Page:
Roger and Robin To Play French Final
June 5, 2009 -- In the fourth game of the fourth set, Roger Federer broke Juan Martin Del Potro's serve. It was the first break for Federer. And, it was the game that spun this men's semifinal match away from the Argentine and toward Federer. Before that, Del Potro had dominated Federer with huge serve and groundstrokes that pinned him to the baseline and gave him little to no room to maneuver.
However, after almost four hours of demanding play Federer defeated Del Potro 36 76 (2) 26 61 64, making his way to his fourth consecutive men's singles final at Roland Garros. He will play for the only major title he has not won; and, he will face a man no one would have predicted -- Robin Soderling.
Soderling defeated Fernando Gonzalez in the other men's semifinal, which needed five sets to settle: 63 75 57 46 64.
All four men are to be congratulated for their enormous efforts today in Paris. Coming to the final and seeing such extraordinary tennis certainly brought fans to their feet. It was the first time since 1970 that both semifinals went five sets.
Robin Soderling remains the surprise of this Grand Slam. Seeded #23 and always known for his wins on indoor carpet, the Swede has stunned the world with his power, groundstrokes, and his win over Rafael Nadal.
Soderling did what no other top-five player had done in four years -- beat the four-time champion on what many considered Rafa's home court. Soderling's feat is one for the record books. It gave the Swede an infusion of confidence that has fueled his engines up through today. He had thought he could beat top ten players. However, thinking and doing aren't the same.
He was relentless today against the hard-hitting Fernando Gonzalez. Soderling served 66% on first serves. He hit winners from every square inch of Court Chatrier and off both wings: forehand and backhand. His return of serves reached perfection and, at times, could only be described as miraculous. Soderling hit winners off Gonzalez's serve, and the Chilean served massively with 22 aces.
"He served well," Soderling began. "He barely missed the first serve. It was really tough for me. I felt like I played well, but I couldn't put any returns back. It was tough to get a rhythm."
Gonzalez looked to be all but out of the match when the third set started, but managed to break and win it 7-5. At the beginning of the fifth, Soderling tired and Gonzalez went up 4-1.
"No, it didn't look good. I was tired. But, you know, I felt like, okay, this is not how it's going to end. I have to try everything I can," Soderling said. "I didn't want to go off this court and feel like I didn't do my best in the fifth set. So, I just tried hard, and all of a sudden it all worked again."
Soderling ran off the next five games to cap off the match, whacking winners as if he'd closed his eyes and went for broke.
"I remember it was 4-1, 15-30 on his serve," Fernando began. "I did a really good slice and he hits like a magic shot after that. Even if he had three good returns, I try to play with the first serve and win some free points."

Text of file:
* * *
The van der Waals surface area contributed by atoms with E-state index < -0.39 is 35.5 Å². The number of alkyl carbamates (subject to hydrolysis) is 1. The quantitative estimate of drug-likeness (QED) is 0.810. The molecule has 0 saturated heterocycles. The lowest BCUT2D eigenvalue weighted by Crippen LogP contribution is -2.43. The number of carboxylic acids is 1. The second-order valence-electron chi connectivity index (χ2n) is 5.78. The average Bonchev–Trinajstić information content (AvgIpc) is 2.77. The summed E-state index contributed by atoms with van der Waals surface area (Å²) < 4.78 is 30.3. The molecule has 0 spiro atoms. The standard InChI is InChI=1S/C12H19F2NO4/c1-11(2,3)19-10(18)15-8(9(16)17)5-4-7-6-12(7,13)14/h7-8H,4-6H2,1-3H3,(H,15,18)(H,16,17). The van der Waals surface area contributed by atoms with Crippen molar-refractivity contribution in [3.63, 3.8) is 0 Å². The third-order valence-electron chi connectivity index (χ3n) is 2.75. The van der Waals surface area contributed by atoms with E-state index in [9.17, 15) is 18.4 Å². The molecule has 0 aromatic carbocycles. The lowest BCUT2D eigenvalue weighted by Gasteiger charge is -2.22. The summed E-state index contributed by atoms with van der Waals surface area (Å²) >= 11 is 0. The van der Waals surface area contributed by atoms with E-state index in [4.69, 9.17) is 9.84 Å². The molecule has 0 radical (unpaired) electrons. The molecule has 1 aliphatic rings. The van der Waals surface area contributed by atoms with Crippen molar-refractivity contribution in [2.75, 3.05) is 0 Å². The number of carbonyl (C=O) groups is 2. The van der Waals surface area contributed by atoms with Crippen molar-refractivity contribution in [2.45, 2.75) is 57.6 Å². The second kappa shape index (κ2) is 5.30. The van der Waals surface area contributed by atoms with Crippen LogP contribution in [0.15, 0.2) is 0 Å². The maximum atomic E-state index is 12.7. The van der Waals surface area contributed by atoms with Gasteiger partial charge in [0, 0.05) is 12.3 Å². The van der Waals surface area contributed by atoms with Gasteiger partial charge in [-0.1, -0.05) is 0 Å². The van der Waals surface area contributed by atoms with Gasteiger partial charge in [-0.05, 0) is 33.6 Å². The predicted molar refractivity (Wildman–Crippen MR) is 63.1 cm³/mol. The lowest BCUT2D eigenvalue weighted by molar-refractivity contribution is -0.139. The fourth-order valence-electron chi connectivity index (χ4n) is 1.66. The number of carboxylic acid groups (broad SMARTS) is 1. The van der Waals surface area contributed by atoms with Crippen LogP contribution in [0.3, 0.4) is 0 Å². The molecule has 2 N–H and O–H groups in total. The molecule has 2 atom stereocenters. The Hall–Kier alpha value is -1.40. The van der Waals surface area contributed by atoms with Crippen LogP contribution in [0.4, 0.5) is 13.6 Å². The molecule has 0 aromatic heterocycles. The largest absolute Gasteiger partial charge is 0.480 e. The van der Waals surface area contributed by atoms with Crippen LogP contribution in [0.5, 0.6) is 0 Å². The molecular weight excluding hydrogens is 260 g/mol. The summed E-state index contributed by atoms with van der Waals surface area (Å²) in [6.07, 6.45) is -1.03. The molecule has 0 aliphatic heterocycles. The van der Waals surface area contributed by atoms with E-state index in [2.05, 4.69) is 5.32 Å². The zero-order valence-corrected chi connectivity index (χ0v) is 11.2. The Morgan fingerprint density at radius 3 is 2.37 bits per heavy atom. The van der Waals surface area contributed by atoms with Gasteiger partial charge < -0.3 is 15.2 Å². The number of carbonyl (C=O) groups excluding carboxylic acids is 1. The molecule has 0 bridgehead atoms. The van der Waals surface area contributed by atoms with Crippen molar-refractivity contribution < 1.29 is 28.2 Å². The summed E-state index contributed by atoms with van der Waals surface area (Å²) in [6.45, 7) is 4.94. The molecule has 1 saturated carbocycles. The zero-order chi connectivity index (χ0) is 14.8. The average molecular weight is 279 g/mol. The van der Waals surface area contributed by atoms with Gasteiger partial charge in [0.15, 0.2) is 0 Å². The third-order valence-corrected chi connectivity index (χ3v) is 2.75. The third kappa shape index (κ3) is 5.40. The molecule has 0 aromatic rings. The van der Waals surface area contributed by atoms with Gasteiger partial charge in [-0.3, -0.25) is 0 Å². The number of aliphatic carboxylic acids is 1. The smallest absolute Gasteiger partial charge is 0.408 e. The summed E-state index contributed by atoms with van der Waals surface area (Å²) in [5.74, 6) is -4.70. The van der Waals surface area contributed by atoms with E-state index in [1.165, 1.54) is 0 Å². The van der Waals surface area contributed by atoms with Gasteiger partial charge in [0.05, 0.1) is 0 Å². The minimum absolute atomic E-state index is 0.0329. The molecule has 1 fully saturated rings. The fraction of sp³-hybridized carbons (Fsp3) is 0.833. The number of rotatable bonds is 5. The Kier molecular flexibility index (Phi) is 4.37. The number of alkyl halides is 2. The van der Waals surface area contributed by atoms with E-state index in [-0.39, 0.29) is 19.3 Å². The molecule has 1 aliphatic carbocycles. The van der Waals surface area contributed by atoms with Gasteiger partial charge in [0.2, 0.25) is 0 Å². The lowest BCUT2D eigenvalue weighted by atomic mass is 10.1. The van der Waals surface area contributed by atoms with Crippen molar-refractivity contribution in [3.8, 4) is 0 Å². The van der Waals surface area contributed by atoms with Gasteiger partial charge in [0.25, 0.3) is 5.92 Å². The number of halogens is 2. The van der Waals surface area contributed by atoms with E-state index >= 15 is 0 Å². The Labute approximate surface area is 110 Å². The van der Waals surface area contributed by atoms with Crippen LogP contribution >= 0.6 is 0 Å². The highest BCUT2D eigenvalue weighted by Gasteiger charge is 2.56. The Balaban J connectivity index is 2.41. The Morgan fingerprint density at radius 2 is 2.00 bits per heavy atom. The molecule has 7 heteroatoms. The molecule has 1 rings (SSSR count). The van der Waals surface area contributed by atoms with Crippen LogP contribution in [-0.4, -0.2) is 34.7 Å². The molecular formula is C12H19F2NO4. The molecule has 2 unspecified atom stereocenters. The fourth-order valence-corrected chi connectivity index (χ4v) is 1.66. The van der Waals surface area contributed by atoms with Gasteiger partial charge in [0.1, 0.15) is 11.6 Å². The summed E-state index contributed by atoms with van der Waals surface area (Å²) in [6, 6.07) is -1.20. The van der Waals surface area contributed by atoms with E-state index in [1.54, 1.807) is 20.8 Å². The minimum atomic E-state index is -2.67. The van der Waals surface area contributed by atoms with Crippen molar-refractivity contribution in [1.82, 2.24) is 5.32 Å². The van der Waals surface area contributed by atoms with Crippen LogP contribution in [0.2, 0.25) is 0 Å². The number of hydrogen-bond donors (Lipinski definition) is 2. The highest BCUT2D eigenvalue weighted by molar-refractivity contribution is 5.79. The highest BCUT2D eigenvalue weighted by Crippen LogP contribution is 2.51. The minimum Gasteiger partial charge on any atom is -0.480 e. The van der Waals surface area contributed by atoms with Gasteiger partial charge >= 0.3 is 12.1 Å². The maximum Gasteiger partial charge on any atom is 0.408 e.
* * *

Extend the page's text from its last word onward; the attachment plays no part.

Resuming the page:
That was Gonzalez's final error. The one he said cost him the match.
Juan Martin Del Potro has never beaten Federer in their five previous matches. But, Del Potro came as close as he ever has today. One reasonÉ his serve.
"It was a long match, very close," Del Potro said. "It was my first semis, and I had the chance. I think I'm playing better than Australia, and I serve very good every moment in the match. That was the reason about the five sets."
Federer knew Del Potro had the upper hand. He came out strong and took control of the match. Federer said that he wanted to stay as close to Del Potro as possible.
"It was quite a bit of pressure," Roger said. "Thank goodness my serve started to get better as the match went on. Once I got that second set, I knew I was always going to be in a shot. The longer the match went, I was always confident with my, you know, my physical abilities and my mental abilities that I was going to be able to turn it around in a tough situation."
These first six rounds have tested Roger Federer. He came close to losing to Jose Acasuso in the second round and Tommy Haas in the round of sixteen. His match today was no foregone conclusion until the last ball was struck. The final will be the biggest test of Roger's entire tennis career. If he passes, the world will celebrate. He could go down in history as the greatest of all time.
Federer is 9-0 against Robin Soderling. If the future could be cast from statistics, the trophy would be Federer's. His experiences in Grand Slam finals speak of a victory on Sunday, if it is only a projection. And there's nothing wrong with speculation except that it pulls attention away from the players and points to the speculator who watches from afar while the men on the terra battue fight for what they believe rightfully belongs to them.
Earlier Columns from this Event:
June 4, 2009 French Open Coverage: The Russians Are Coming, The Russians Are Coming
June 3, 2009 French Open Coverage: As The Clay Settles
June 2, 2009 French Open Coverage: And The Hits Just Keep On Coming
June 1, 2009 French Open Coverage: The Vacuum Left by Nadal
May 31, 2009 French Open Coverage: Both Defending Champs Out At French Open
May 30, 2009 French Open Coverage: Draw Opens as Djokovic Falls In Three
May 29, 2009 French Open Coverage: What's Up With All That Noise!
May 28, 2009 French Open Coverage: The Shifting Clay of Roland Garros
May 27, 2009 French Open Coverage: The Heart of a Champion
May 26, 2009 French Open Coverage: American Women in Paris
May 25, 2009 French Open Coverage: Sharapova Fights On, Nadal and Federer Cruise
May 24, 2009 French Open Coverage: Bienvenue au Paris